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What is Ballast on a Boat? – The Key for Stable Boating

Written by Anthony Roberts / Fact checked by Jonathan Larson

what is ballast on a boat

Ordinary folks have many questions about boating terminologies, making the query, “What is ballast on a boat?” no longer surprising. In simple terms, ballast is anything (mostly water) that stabilizes a structure or, in this case, a vessel. It’s a crucial element in ensuring a safe voyage.

Of course, that’s an oversimplification of this all-important vessel component. Join us in exploring what the ballast of a ship means.

Understanding Ballast


Let’s define ballast. Ballast is anything (i.e., water, sandbag, stone, improvised weights, and other objects or materials) vessel operators can use to ensure stability. In the case of boats, ballast adds weight to watercraft when it’s lighter than its safe operating limits.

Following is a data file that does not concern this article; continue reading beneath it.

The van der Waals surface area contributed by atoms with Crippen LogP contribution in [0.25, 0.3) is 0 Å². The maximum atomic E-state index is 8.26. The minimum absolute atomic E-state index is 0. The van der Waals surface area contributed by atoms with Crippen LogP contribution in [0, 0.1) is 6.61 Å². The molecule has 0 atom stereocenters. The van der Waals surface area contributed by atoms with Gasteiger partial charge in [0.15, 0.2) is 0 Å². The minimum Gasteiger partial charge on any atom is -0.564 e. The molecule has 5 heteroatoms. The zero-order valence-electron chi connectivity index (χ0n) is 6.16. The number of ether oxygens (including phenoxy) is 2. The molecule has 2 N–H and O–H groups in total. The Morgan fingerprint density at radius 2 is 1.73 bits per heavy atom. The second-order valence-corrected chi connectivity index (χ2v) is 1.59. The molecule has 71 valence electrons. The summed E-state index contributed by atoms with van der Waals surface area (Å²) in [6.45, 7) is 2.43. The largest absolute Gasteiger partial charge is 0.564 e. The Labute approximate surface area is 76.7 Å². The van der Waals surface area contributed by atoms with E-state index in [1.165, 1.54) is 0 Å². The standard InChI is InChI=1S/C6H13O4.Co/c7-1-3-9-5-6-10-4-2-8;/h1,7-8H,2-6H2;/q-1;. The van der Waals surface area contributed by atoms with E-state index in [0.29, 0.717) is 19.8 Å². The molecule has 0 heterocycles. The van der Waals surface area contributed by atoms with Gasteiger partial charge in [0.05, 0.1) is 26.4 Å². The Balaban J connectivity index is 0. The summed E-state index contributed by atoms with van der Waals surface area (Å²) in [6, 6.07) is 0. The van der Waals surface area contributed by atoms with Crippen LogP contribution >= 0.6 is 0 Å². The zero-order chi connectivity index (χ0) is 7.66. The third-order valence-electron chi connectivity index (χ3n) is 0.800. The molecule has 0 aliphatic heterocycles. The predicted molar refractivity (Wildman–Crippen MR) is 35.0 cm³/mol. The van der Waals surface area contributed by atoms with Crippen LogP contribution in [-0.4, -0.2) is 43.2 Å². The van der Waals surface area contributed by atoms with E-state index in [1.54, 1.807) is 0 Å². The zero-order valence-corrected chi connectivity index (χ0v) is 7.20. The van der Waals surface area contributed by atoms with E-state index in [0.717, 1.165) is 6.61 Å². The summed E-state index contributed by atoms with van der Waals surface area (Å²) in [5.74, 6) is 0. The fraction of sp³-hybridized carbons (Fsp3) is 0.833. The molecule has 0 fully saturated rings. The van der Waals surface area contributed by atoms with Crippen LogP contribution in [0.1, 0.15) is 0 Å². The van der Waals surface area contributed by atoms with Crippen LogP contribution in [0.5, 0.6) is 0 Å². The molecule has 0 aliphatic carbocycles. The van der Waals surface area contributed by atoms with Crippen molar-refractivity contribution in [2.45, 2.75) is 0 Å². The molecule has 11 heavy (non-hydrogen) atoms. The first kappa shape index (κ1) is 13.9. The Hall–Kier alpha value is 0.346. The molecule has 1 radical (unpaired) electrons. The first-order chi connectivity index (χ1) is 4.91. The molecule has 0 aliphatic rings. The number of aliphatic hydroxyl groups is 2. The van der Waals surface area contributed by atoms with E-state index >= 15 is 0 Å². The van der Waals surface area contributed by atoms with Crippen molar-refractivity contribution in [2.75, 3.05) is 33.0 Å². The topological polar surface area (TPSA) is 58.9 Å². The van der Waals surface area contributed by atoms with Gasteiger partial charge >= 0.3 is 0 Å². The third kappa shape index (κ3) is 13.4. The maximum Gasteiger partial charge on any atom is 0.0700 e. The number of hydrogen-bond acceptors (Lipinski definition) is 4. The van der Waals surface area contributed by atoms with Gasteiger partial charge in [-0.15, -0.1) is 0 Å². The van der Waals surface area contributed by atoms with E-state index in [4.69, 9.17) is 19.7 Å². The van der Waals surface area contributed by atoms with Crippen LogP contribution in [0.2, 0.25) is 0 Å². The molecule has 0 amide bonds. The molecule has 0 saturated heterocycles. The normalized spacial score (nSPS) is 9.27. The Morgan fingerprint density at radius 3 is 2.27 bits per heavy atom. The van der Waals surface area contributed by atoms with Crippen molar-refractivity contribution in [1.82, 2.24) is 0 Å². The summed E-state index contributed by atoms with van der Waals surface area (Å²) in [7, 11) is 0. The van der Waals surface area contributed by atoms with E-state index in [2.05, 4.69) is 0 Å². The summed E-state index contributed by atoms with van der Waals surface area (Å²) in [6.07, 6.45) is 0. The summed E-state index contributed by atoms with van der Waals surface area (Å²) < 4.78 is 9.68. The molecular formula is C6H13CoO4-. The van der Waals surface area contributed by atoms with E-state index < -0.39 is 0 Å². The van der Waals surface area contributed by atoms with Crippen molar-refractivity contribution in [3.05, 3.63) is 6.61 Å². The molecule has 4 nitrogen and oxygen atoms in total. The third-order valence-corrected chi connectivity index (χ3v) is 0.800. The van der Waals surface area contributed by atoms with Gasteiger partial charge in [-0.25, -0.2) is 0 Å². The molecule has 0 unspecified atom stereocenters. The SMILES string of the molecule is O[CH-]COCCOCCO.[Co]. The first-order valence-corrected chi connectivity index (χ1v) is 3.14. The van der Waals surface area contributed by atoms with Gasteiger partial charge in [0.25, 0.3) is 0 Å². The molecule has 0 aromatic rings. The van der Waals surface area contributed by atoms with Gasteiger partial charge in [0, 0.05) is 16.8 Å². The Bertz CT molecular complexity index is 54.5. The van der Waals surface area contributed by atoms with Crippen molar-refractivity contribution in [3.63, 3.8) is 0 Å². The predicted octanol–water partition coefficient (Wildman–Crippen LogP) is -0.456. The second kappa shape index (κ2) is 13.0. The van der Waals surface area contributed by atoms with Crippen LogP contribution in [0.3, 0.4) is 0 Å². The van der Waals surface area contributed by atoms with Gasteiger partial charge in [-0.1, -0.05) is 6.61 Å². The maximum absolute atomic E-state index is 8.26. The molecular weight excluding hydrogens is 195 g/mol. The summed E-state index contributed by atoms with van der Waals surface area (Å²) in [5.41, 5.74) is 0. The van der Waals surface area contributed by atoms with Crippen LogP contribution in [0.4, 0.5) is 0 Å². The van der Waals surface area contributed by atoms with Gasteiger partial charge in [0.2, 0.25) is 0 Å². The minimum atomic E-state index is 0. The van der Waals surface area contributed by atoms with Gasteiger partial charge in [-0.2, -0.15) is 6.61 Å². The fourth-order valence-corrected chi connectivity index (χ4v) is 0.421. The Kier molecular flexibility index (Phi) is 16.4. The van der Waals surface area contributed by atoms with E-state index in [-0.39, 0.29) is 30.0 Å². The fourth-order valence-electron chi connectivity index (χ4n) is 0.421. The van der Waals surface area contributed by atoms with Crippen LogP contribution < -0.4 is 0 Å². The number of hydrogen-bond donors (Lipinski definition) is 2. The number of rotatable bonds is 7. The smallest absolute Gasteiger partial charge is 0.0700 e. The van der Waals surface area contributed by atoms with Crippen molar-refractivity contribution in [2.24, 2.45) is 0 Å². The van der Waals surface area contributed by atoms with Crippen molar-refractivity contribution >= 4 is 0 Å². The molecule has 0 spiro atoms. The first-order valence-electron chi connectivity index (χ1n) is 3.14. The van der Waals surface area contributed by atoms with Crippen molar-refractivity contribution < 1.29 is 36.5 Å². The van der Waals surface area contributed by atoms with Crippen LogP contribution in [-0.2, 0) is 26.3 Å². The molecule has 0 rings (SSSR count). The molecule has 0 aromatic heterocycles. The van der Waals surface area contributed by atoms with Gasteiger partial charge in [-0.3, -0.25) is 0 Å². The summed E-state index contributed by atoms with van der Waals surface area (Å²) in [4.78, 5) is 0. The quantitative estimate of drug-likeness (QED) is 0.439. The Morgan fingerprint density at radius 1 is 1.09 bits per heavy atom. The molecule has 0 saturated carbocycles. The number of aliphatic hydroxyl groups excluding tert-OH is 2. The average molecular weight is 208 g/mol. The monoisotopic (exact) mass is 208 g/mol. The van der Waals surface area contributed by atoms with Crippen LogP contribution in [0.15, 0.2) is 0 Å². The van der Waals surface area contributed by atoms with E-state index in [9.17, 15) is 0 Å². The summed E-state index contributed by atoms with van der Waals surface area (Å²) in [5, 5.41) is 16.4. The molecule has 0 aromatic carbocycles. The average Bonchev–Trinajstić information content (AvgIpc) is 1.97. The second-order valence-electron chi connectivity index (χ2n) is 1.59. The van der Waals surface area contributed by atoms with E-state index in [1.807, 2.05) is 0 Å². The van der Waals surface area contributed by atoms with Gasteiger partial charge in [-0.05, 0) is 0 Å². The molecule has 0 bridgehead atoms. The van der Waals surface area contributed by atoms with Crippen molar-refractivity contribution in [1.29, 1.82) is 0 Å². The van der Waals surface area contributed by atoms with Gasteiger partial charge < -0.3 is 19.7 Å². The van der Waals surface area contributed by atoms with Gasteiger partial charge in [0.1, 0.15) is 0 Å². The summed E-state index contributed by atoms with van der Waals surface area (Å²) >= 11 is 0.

For example, a container ship can carry tons of cargo. It would not have any issues maintaining stability on the high seas because the weight increases its draft. However, problems can arise once the vessel unloads its cargo. It would be bobbing in the ocean like a cork in the water.

Hence, the purpose of ballast is to ensure the container ship’s stability without its safe load, allowing it to stay afloat.

Now, you might hear some folks talk about a ballast light. That’s a different technology in lighting fixtures, especially high-intensity discharge (HID) bulbs and fluorescent lights. This ballast type allows lighting fixtures to start and operate optimally.

Some might also refer to a track ballast. It’s the bed of aggregate (mainly crushed gravel or rocks) supporting a railroad track and the train’s load while ensuring efficient water drainage.

Given these variances in definitions, we recommend appreciating this boating terminology by understanding the ballast synonym, including equilibrium, counterbalance, stabilizer, brace, and weight.

Different Types of Ballast in Boating

As mentioned, ballast could be anything a skipper or ship crew can use to balance and stabilize the vessel. Hence, we can categorize ballast into two.

1. Solid ballast

Before the late 19th century, skippers and sailors relied on sandbags, rocks, and other “solid” objects to balance the ship’s empty cargo hold. They would secure these items on structures aboard the vessel.

Unfortunately, it’s not unusual for a ballast stone to break free, potentially shifting the ship’s weight to one side and causing it to list and capsize.